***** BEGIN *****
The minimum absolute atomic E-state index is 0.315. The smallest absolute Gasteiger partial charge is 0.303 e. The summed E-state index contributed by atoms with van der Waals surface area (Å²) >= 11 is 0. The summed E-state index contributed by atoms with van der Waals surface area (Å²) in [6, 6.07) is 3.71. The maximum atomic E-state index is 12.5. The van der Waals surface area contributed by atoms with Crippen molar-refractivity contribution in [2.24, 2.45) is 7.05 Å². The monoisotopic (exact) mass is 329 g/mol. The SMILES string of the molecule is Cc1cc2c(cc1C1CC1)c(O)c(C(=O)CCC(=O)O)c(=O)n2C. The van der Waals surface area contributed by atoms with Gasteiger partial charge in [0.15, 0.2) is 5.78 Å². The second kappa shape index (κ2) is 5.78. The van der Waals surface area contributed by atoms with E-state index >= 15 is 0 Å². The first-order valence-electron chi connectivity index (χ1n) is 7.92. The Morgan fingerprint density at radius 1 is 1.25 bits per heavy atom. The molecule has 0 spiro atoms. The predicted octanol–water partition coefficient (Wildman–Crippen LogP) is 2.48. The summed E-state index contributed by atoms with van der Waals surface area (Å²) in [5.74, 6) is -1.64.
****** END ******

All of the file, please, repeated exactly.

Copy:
The minimum absolute atomic E-state index is 0.315. The smallest absolute Gasteiger partial charge is 0.303 e. The summed E-state index contributed by atoms with van der Waals surface area (Å²) >= 11 is 0. The summed E-state index contributed by atoms with van der Waals surface area (Å²) in [6, 6.07) is 3.71. The maximum atomic E-state index is 12.5. The van der Waals surface area contributed by atoms with Crippen molar-refractivity contribution in [2.24, 2.45) is 7.05 Å². The monoisotopic (exact) mass is 329 g/mol. The SMILES string of the molecule is Cc1cc2c(cc1C1CC1)c(O)c(C(=O)CCC(=O)O)c(=O)n2C. The van der Waals surface area contributed by atoms with Gasteiger partial charge in [0.15, 0.2) is 5.78 Å². The second kappa shape index (κ2) is 5.78. The van der Waals surface area contributed by atoms with E-state index >= 15 is 0 Å². The first-order valence-electron chi connectivity index (χ1n) is 7.92. The Morgan fingerprint density at radius 1 is 1.25 bits per heavy atom. The molecule has 0 spiro atoms. The predicted octanol–water partition coefficient (Wildman–Crippen LogP) is 2.48. The summed E-state index contributed by atoms with van der Waals surface area (Å²) in [5.74, 6) is -1.64.